Drug Information Center – Forum
Volume 1, Issue 2
Thursday, October 5, 2000
- Cindy Johnson
- Heather Johnson
- Susan Nguyen
- Nguyet Dang
- Jimmy Tran
- Ana Mata
- Chris Ellison
- Cetrotide: 08-11-00
- Approved for prevention of premature LH surges in women undergoing controlled ovarian
- Manufactured by Asta Medica Inc.
- Vivelle: 08-11-00
- Indications: Used to prevent postmenopausal osteoporosis
- Manufactured by Novogyne
- Amphotericin B (AmBisome): 08-01-00
- Indications: treatment of cryptococcal meningitis in HIV-infected patients
- Manufactured by Fujisawa Healthcare/Gilead Sciences'
- Ciprofloxacin: 09-01-00
- Indications : For post exposure inhalation of anthrax, which is most likely to occur
during a bioterrorist attack.
- Manufactured by Bayer
- Lot Number 89335
- Solvay Pharmaceuticals Inc.
- Dissoulution Failure – only had 18 months stability
- New Life Colostrum Cream
- Lot Number A2106990
- Microbial Contamination
- Marquee Brand Menthol Throat Spray
- Lot Number 9JV0178
- Perrigo Co
- Missing Tamper Resistant Protection
Update on preventing vertical transmission of HIV type 1
Fonda Chen, Alice K. Pau, and Stephen C. Piscitelli
Am J Health-Syst Pharm Sept 1, 2000; 57:1616-1623
There are numerous clinical trials underway studying the prevention of vertical transmission
of HIV-1, which occurs in utero, intrapartum, and postpartum. The PACTG 076 trial,
a landmark study for prevention of perinatal transmission using zidovudine and nevirapine,
and HAART (highly active antiretroviral therapy) have dramatically changed the outcomes
in percentage of transmissions from mother to baby. However, more affordable and less
complex regimens are still in need, especially for the developing nations most afflicted
by perinatal HIV-1. This article lists several selected studies of antiretroviral
therapy for the prevention of this virus transmission in both the United States and
other countries as study sites. The dosages and therapies are divided up between antepartum,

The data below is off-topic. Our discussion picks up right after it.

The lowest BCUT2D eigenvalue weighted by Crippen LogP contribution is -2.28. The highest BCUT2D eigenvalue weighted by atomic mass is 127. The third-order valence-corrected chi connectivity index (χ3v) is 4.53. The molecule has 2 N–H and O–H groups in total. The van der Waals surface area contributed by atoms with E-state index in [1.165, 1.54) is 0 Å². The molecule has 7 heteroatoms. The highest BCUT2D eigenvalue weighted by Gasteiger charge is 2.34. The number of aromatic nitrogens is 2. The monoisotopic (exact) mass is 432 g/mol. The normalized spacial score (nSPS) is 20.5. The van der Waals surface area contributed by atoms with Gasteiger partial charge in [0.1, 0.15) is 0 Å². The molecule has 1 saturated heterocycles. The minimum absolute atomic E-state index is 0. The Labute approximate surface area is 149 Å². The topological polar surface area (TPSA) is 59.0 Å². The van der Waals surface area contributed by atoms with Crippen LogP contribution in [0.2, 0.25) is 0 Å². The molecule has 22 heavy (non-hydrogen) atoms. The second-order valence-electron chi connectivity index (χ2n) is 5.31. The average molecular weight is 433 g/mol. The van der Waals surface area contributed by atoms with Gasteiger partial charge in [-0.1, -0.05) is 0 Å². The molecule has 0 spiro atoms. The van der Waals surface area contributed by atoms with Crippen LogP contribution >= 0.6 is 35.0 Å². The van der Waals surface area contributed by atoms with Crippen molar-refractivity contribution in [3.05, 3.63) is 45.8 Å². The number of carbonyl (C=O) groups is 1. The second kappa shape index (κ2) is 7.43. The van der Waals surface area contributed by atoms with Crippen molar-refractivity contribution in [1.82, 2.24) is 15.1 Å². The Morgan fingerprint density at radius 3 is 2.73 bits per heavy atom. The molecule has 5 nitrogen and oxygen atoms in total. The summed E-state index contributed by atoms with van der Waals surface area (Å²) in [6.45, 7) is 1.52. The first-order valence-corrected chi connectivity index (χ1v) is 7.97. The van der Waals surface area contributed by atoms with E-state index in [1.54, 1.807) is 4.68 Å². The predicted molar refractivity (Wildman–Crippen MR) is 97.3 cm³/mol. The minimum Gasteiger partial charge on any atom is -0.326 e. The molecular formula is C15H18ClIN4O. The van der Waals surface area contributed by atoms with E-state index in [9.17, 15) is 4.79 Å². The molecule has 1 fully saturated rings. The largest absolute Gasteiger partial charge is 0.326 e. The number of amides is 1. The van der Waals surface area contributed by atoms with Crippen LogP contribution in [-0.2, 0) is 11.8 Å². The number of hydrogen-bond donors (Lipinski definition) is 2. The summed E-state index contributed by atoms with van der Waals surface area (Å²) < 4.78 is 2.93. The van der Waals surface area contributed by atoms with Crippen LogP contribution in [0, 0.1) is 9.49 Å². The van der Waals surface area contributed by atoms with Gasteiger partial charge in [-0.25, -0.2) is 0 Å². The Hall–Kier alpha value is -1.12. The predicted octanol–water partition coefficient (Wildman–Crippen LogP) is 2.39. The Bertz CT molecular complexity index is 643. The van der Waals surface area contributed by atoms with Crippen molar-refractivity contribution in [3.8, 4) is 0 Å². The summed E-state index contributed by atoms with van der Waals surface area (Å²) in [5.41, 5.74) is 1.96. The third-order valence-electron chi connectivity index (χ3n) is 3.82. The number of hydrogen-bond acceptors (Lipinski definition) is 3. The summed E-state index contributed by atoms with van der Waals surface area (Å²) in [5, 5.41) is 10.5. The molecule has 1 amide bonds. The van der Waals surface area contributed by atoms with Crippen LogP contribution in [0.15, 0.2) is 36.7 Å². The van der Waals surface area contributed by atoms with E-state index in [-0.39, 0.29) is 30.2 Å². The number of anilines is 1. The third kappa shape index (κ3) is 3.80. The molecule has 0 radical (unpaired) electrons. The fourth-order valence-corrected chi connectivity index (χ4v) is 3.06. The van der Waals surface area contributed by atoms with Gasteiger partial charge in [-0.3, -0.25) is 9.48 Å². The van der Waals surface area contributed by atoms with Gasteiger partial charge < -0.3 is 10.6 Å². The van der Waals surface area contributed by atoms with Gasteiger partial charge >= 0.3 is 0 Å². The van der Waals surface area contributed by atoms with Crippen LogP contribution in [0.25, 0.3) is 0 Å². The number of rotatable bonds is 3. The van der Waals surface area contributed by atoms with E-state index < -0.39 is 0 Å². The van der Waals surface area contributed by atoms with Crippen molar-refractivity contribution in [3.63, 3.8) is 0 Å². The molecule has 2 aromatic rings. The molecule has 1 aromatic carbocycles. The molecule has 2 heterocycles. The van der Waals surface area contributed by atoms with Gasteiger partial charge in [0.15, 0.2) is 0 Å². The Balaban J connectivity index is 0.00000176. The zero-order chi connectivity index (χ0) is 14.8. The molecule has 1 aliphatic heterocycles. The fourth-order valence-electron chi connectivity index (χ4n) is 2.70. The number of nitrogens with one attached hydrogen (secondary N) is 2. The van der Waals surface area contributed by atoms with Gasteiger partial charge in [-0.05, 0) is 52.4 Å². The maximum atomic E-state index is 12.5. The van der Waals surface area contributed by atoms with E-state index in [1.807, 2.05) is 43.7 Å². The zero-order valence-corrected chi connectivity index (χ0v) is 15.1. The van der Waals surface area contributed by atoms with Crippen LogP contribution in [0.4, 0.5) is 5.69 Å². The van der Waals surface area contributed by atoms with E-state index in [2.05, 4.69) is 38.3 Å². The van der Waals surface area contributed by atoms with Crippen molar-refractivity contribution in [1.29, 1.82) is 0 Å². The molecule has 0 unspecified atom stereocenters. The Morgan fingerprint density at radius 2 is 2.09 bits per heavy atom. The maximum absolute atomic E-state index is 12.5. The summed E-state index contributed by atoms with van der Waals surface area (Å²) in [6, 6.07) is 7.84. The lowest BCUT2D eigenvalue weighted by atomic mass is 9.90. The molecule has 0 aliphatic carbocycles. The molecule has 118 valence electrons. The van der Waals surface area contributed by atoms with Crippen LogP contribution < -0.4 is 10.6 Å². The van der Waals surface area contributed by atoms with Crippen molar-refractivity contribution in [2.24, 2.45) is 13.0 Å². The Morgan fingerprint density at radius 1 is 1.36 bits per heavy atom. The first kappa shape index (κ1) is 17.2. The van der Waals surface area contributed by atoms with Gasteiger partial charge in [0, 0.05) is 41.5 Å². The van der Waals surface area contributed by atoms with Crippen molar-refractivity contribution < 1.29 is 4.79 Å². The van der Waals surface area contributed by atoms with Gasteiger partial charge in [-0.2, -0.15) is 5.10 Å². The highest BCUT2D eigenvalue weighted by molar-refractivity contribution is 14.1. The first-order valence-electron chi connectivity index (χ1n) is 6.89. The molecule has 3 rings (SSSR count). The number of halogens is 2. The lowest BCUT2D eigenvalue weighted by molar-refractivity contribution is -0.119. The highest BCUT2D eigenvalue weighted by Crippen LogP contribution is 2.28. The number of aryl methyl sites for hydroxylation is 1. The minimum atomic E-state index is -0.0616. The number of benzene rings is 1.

intrapartum, and postpartum for both mother and newborn. The rate of vertical transmission
has fallen from over 20% to 3-10% since these studies began. Much progress has been
made yet the efforts continue for the search for relatively simple, inexpensive, and
Duration of Symptoms and Plasma Cytokine Levels in Patients with the Common Treated
with Zinc Acetate
Ananda S. Prasad, MD, PhD; James T. Fitzgerald, PhD; Bin Bao, MD, PhD; Frances W.J.
Beck, PhD; and Pranatharthi H. Chandrasekar, MD
Annals of Internal Medicine August 15, 2000; Vol.133:245-252.
This study was done at the Detroit Medical Center to test the efficacy of zinc acetate
lozenges in reducing the duration of symptoms of the common cold. The trial was randomized,
double blind, and placebo-controlled. Forty-eight subjects were given 12.8mg of zinc
acetate or placebo every two to three hours for as long as they had cold symptoms.
The results were compiled from the patients' daily documentation of the severity of
their cold symptoms. Compared to the placebo group, the treatment group had reduced
severity and a shorter duration of cold symptoms. However, the differences between
proinflammatory cytokine levels in zinc versus placebo subjects were not significant.
Determination of Up-to-Date Vaccination Status for Preschool-Aged Children: How Accurate
Is Manual Assessment Conducted by Paraprofessional Staff?
Abigail Shefer, MD; Elisa Webb, MSN; and Terri Wilmoth, RN, MPH
Pediatrics September 2000; Vol. 106(3): 493-496.